Ecclesiologically, Clarke's theology of believer's baptism expressed not only church discipline, but also the voluntary nature of the visible church. Baptism as an act of church discipline demonstrated the believer's willingness to submit to Christ's commands and to live faithfully as a member of the church. Baptism replaced the narrative of grace that was required in Puritan churches as a means of church discipline. Clarke argued that baptism was a lively declaration or confession of Christ. (27) It was the act of an adult, who voluntarily consented to be baptized. In turn, the church consisted of members, who had each openly and voluntarily in baptism confessed their faith before the church. Believer's baptism gave the church confidence in the profession of faith of those who were being baptized into the same spiritual fellowship. All the members shared the same baptism, whereby the believers professed their subjection to Christ and their willingness to walk together with each other as the Spirit knit them together into the household of faith. (28) Here we see the assertion that the Spirit, who tenderly knit the household of faith together, was also at work in the lives of the candidates, who confessed their faith in baptism.

Relatedly, believer's baptism by immersion expressed Clarke's soteriology. Only those who had repented and placed their faith in Jesus Christ were to be baptized. The act served as the believer's public confession of faith. Although the Baptists' insistence upon immersion was driven by their effort to return to primitive New Testament practices, it was also largely shaped by soteriological concerns. Clarke argued that dipping in water was important because baptism made visible two reference points--Jesus Christ and the believer. In baptism by immersion, the believer "doth visibly put on Christ [J]esus the Lord"--his death, burial, and resurrection. (29) In turn, Christ's death and resurrection made possible a lively hope so that the believer too could walk in newness of life by the promise of the Spirit in the present world. Baptism then was a visible proclamation of the saving work of Jesus Christ in the life of the believer, who repented and followed Christ in faith. Nonetheless, baptism was not merely a pictorial symbol that pointed back to yesterday's conversion experience. It was a lively or dynamic act of faith in Christ, which expressed the relational reality of today's salvation that lived in the hope of the resurrection.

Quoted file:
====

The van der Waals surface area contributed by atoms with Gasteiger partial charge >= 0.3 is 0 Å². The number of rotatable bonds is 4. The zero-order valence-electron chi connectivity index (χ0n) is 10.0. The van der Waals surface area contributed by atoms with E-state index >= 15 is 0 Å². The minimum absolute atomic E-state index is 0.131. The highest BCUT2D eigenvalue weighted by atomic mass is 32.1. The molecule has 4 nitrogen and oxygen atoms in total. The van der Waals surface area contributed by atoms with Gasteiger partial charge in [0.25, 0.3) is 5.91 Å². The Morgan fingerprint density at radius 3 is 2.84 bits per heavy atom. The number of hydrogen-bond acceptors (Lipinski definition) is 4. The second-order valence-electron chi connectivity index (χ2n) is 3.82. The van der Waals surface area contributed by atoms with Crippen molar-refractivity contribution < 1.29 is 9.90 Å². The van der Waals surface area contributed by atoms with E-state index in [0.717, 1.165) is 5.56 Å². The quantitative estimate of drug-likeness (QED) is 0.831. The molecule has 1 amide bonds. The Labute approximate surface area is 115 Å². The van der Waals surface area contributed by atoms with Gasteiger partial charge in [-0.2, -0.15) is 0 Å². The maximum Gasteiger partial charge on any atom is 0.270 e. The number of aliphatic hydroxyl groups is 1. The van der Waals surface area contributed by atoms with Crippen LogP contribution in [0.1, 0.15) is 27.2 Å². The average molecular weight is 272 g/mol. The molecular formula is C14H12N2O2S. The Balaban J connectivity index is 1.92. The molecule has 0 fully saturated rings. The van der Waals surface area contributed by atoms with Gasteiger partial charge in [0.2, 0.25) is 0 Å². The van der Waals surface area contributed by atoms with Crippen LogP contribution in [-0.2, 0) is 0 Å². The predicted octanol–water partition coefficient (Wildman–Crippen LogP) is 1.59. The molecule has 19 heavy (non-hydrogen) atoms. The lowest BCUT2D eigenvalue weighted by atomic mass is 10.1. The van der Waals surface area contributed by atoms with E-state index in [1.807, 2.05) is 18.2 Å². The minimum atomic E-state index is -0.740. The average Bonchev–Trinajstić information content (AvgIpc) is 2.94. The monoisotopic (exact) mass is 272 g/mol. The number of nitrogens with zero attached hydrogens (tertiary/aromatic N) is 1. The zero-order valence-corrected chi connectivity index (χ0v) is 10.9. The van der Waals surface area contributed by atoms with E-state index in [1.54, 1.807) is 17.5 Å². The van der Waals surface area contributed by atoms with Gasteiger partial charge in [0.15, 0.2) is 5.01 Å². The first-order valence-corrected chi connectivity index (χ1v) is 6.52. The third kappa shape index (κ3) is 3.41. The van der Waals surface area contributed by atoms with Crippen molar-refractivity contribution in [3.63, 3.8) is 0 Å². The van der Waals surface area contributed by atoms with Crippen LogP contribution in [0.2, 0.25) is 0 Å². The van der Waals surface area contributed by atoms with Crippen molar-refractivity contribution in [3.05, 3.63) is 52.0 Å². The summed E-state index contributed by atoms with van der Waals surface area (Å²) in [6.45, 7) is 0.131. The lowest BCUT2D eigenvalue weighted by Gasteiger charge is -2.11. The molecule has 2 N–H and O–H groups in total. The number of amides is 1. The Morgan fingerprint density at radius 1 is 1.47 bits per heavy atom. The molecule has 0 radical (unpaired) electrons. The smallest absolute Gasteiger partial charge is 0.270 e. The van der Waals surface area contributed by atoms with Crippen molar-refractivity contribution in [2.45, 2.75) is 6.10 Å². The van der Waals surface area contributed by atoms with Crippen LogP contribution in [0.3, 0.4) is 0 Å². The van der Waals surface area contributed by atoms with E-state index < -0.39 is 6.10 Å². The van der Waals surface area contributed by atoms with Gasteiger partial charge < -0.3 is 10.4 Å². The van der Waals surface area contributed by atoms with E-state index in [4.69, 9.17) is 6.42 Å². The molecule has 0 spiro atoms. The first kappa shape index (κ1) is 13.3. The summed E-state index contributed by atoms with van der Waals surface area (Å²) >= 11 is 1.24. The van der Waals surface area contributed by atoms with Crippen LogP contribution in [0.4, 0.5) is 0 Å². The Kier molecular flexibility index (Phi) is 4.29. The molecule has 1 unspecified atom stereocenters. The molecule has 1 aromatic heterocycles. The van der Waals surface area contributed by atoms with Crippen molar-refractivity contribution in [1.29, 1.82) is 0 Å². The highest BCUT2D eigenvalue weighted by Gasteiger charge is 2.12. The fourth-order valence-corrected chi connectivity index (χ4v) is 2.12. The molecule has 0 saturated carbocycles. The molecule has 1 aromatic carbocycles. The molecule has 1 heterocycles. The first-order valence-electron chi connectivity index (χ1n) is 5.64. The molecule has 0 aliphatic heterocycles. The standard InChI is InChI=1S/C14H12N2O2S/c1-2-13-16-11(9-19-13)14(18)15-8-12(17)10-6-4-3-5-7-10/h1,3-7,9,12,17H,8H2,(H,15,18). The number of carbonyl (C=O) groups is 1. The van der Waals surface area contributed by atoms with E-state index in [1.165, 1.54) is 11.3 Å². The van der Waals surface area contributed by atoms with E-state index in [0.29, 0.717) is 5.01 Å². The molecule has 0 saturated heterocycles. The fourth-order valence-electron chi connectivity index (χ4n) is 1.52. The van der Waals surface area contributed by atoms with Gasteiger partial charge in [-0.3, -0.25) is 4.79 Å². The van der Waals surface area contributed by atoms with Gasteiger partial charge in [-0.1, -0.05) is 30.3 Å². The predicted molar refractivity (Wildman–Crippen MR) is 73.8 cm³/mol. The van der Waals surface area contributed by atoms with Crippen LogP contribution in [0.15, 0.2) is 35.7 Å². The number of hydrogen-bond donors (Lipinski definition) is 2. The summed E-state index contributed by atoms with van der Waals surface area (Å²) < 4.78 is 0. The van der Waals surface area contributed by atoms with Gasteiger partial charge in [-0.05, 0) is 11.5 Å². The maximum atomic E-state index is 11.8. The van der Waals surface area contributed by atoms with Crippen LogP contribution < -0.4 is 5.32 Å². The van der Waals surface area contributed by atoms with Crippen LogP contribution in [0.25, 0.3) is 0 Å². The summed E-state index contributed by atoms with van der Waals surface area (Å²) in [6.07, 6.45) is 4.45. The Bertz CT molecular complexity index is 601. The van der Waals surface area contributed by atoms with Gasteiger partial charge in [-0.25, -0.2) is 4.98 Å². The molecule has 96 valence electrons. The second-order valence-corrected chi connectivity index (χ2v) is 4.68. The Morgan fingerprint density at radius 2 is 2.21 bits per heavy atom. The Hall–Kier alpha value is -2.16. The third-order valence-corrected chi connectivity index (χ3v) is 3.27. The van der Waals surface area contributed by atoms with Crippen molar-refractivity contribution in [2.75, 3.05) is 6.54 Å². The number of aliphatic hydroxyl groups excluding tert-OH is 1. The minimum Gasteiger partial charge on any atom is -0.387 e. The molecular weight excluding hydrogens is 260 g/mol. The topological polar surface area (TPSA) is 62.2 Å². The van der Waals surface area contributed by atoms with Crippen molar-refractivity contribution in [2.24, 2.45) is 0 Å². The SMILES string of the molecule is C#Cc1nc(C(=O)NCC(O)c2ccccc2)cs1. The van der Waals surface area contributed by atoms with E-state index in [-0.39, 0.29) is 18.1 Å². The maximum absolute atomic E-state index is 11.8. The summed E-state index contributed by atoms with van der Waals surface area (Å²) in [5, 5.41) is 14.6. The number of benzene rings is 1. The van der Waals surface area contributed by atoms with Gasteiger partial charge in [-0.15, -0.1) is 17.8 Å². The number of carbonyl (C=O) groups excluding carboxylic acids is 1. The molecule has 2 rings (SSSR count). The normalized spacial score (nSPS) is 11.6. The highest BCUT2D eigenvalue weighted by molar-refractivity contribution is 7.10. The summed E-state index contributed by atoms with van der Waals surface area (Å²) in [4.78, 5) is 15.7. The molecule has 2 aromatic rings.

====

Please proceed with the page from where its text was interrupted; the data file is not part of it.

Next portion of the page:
As such, believer's baptism expressed a significant Christian ethic. It demonstrated the disciples' obedience, or better, the disciples' following of Christ's command. Clarke's emphasis on obedience was expressive of a dynamic faith relationship with Christ. Baptism was an act whereby one was "visibly and lively planted into the death, burial and resurrection of Christ." (30) His use of such phrases as, in baptism the believer "put on Christ" and "walked in him," demonstrated that baptism was a relational reality of Christ and the believer, rather than the act of an isolated self. (31) Similarly, Clarke spoke of the "Holy Spirit of Promise," who was sent to be "a wellspring of living water" to lead the believer into truth and to observe all things that Christ commanded. (32) These phrases that qualified the language of obedience reflected a strong relational reality between the believer and Christ made possible by the Holy Spirit. Baptism was not a legalistic-type of obedience done in isolation from Christ after the believer was converted. It was the relational act of the believer, who was in Christ and following him by faith through the work of the Spirit, even in the act of baptism.

Clarke made clear on a number of occasions that baptism was an eschatological reality. (33) Most clearly, Clarke argued that in baptism the believer is resurrected with Christ "so to walk in newness of life in this present evill world, being also begotten unto a lively hope, that in the world to come he shall be raised, and quickned both in soul, and body, to a life everlasting." (34) Baptism by immersion was an eschatological reality that stemmed from the lively hope of Christ's resurrection. It was a participation in the newness of life created by resurrection hope that looked forward to a future resurrection. The Spirit of promise and truth, Clarke argued, made possible this walking in newness of life. As such, baptism itself was an act of lively hope, a waiting, and a holding fast of the believer, who was led from truth to truth by the Spirit of promise. Baptism was not an arrival, but an anticipation of the coming of the Lord and the believer's transformation into the image of Christ. Baptism was neither merely symbolic nor sacramental. It was a relational reality expressive of Baptist theology, soteriology, ecclesiology, discipleship, and eschatology.

Obediah Holmes

Obediah Holmes, like many colonial Baptists, became an advocate of believer's baptism after migrating to America from England. He was baptized as a believer in the Plymouth Colony by 1650 and soon thereafter was forced to move to Newport to find religious refuge from the civil and religious authorities. (35) Within a couple of years, he became the second pastor of the Newport Baptist congregation and served there faithfully for thirty years. Holmes is most remembered for "the event" of 1651, when he found himself in a Boston jail, sentenced to be fined or publicly whipped for his schismatical Baptist activities. (36) Holmes refused to pay the fine and was whipped, receiving thirty lashes across his back. After his beating, he famously remarked, "You have struck me as with Roses." (37) A year later, Clarke published the account in his Ill Newes from New England (1652), which circulated throughout England and America. Unlike Clarke, Holmes was neither an educated man nor a prolific writer. Although his "literary remains" are not extensive, several of his writings have survived. (38) Two of his letters, written by his hands, were incorporated and published in Ill Newes from New England. The other significant writing is his "Last Will and Testimony," a sixty-page manuscript written seven years before his death. Although never published during his lifetime, the manuscript survived and is one of the most detailed spiritual autobiographies of any seventeenth-century Baptist in America.